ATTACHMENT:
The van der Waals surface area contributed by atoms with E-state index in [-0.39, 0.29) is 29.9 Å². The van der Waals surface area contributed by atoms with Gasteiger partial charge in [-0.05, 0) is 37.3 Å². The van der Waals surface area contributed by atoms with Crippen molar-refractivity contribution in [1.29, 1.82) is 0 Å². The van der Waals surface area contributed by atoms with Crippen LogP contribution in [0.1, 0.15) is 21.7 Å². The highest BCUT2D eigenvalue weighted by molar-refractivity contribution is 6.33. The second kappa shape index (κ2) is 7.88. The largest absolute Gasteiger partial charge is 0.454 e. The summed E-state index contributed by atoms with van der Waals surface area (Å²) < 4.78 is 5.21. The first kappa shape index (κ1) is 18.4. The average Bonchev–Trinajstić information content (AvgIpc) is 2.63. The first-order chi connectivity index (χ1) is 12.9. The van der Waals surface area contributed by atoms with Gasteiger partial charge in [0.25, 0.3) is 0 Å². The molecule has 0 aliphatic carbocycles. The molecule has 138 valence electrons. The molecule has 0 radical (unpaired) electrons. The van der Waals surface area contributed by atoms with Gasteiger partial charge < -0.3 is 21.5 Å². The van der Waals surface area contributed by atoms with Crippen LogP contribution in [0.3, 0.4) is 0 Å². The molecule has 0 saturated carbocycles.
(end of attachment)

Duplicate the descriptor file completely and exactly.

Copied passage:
The van der Waals surface area contributed by atoms with E-state index in [-0.39, 0.29) is 29.9 Å². The van der Waals surface area contributed by atoms with Gasteiger partial charge in [-0.05, 0) is 37.3 Å². The van der Waals surface area contributed by atoms with Crippen molar-refractivity contribution in [1.29, 1.82) is 0 Å². The van der Waals surface area contributed by atoms with Crippen LogP contribution in [0.1, 0.15) is 21.7 Å². The highest BCUT2D eigenvalue weighted by molar-refractivity contribution is 6.33. The second kappa shape index (κ2) is 7.88. The largest absolute Gasteiger partial charge is 0.454 e. The summed E-state index contributed by atoms with van der Waals surface area (Å²) < 4.78 is 5.21. The first kappa shape index (κ1) is 18.4. The average Bonchev–Trinajstić information content (AvgIpc) is 2.63. The first-order chi connectivity index (χ1) is 12.9. The van der Waals surface area contributed by atoms with Gasteiger partial charge in [0.25, 0.3) is 0 Å². The molecule has 0 aliphatic carbocycles. The molecule has 138 valence electrons. The molecule has 0 radical (unpaired) electrons. The van der Waals surface area contributed by atoms with Gasteiger partial charge < -0.3 is 21.5 Å². The van der Waals surface area contributed by atoms with Crippen LogP contribution in [0.3, 0.4) is 0 Å². The molecule has 0 saturated carbocycles.